The refrain of financial uncertainty echoes the concerns of two in five individuals, underscoring the apprehensions swirling around future prospects and personal finance stability.
Amid the cacophony of concerns, the call for a more harmonised work-life composition rings clear. Singaporeans are voicing their desire for a more supportive conductor in their employers, with aspirations for flexible work arrangements, private health insurance plans, and a stronger emphasis on mental health support echoing through the corporate corridors.
The traditional tune of subsidised gym memberships seems to play a lesser role, resonating with only a quarter of those surveyed.
The stress narrative in Singapore is a complex composition, with multiple factors contributing to the crescendo of concerns.
As the country navigates through the intricate symphony of stressors, the call for a more harmonised approach to mental health and well-being resonates louder, urging for a collective effort to retune the rhythm of daily life and usher in a melody of mental tranquility.
The Stress-Busting Benefits of Running
Research and expert opinions highlight the beneficial impact of running on stress management and mental health. Below are some expert insights:
1. Mood Enhancement
Running and other forms of higher-intensity exercise are known to be effective in preventing depression. Engaging in at least 15 minutes a day of higher-intensity exercise such as running can significantly boost mood.
2. Stress Reduction
Running helps in reducing stress by triggering the release of endocannabinoids in the body post-run. These biochemical substances, similar to cannabis, play a role in reducing stress and easing anxiety and depression.
3. Improved Mental Health
A study suggested that even 10 minutes of moderate-intensity running can enhance mood and benefit executive function. It’s posited that running may offer more mental health benefits compared to other forms of exercise.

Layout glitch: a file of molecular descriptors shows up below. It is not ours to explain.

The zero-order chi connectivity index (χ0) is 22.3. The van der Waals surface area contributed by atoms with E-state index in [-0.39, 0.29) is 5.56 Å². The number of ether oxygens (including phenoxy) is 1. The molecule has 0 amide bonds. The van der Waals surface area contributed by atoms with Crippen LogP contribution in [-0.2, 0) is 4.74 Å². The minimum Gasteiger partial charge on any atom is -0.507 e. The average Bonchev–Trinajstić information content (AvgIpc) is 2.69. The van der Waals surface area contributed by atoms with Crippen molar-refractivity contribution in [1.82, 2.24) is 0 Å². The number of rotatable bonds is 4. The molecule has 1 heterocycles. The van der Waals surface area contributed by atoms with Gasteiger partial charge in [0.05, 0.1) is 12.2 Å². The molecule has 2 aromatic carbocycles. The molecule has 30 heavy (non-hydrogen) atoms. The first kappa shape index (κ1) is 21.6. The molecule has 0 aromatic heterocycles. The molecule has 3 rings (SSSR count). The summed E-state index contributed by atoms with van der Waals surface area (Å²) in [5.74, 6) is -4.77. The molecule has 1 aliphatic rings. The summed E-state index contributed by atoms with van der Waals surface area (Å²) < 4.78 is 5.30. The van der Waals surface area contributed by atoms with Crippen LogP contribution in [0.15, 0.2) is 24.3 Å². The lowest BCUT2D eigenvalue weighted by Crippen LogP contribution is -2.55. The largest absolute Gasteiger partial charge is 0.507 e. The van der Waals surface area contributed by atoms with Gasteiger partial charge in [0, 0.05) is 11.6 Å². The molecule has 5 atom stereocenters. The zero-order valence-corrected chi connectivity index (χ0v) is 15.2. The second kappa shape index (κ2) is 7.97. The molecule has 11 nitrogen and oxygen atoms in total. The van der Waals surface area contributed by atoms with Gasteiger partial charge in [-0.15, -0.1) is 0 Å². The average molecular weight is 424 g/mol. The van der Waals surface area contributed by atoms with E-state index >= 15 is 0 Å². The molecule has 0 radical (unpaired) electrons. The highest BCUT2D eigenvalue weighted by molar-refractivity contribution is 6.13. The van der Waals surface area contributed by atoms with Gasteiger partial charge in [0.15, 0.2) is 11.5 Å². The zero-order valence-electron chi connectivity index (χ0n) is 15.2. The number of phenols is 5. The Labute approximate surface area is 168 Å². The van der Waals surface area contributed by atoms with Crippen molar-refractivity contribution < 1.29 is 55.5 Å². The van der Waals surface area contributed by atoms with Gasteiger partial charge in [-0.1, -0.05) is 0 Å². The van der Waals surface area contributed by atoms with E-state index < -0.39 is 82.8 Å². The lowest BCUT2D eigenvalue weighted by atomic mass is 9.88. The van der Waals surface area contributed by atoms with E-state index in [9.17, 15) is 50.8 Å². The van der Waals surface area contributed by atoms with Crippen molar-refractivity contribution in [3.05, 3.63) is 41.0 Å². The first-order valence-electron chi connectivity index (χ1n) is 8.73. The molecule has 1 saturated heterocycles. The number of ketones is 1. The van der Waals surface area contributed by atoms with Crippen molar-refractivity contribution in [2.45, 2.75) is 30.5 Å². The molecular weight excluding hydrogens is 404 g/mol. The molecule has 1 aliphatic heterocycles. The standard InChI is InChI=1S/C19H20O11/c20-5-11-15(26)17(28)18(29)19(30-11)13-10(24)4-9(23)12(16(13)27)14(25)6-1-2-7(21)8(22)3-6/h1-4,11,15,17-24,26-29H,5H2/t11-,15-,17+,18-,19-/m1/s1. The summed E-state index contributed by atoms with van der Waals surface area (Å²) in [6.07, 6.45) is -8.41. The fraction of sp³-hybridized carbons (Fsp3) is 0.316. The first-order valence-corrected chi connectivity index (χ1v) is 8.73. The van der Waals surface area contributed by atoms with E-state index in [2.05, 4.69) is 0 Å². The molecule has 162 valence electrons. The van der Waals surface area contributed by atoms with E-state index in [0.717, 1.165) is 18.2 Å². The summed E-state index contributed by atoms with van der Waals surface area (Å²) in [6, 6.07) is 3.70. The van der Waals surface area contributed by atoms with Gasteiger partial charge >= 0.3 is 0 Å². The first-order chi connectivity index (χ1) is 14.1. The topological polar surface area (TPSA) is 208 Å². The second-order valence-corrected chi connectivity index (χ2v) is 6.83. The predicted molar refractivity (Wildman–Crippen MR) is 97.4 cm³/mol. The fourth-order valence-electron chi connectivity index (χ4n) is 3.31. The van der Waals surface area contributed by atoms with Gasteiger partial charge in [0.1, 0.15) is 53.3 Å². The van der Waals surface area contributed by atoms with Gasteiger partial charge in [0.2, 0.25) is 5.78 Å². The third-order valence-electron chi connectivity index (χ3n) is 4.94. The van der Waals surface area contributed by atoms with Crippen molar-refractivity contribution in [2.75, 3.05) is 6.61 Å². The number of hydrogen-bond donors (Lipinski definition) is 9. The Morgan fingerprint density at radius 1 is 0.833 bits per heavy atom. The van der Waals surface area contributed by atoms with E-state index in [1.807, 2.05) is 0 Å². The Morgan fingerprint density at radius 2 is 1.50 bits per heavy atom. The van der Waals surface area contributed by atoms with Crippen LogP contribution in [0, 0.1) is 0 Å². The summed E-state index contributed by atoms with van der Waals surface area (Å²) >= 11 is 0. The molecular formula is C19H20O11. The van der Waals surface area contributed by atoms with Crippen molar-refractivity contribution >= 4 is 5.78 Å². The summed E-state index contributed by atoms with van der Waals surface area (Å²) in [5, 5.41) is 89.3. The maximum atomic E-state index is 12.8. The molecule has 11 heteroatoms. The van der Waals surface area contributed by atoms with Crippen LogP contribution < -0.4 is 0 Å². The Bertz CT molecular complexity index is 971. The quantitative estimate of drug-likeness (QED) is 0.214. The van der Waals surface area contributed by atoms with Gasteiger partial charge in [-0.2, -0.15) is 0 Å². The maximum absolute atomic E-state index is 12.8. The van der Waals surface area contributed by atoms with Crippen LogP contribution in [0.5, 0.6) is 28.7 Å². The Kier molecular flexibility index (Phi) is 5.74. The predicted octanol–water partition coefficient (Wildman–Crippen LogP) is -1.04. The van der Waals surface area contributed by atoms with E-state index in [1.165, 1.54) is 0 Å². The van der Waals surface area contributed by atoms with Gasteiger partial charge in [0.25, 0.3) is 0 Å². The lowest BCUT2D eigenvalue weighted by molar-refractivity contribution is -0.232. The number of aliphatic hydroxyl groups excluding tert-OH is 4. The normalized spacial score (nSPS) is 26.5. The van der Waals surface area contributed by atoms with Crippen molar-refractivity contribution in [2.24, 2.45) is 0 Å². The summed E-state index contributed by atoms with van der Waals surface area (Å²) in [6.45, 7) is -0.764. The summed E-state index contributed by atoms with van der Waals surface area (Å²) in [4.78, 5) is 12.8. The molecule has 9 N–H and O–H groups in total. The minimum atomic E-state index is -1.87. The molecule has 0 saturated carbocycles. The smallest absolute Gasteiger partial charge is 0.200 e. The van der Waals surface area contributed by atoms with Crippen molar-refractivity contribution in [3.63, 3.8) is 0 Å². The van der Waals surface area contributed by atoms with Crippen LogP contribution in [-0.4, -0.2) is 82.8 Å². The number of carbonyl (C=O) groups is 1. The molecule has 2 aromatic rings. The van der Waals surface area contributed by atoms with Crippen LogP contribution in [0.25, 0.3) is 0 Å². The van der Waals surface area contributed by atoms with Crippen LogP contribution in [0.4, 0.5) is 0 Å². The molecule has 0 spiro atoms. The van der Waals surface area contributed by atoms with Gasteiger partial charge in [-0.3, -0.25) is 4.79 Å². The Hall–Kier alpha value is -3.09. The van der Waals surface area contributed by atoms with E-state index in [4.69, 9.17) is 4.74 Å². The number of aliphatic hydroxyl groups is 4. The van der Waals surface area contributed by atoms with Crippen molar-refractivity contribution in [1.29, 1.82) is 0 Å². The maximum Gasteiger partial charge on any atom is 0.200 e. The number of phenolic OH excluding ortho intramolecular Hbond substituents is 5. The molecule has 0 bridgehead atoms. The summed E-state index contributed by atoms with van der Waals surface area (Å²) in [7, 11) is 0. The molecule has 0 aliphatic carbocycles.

4. Relief of Tension and Improved Self-Image
Individuals who took up running to ameliorate their health noted mental and emotional benefits including tension relief, enhanced self-image, and better mood.
5. Mitigation of Stress Impact on Learning and Memory
Running has been found to mitigate the negative effects of chronic stress on the hippocampus, a brain region responsible for learning and memory, thus acting as a potent countermeasure against the detriments of stress on cognitive function.
These findings accentuate the holistic benefits of running, transcending the physical to include substantial mental and emotional advantages. By reducing stress and augmenting mental well-being, running emerges as a potent ally in the fight against the global stress epidemic.
The simplicity and cost-effectiveness of running make it an accessible option for many, promising a pathway towards better mental health and stress resilience.
Tips for Incorporating Running
- Start Slow: Begin with a pace that feels comfortable, gradually increasing the duration and intensity of your runs. It’s crucial not to rush the process as starting too fast may lead to burnout or injury.
- Consistency is Key: Make running a part of your daily or weekly routine to reap the maximum benefits in stress reduction. Consistent running schedules can help in forming a habit which in turn makes it easier to stick to your running routine.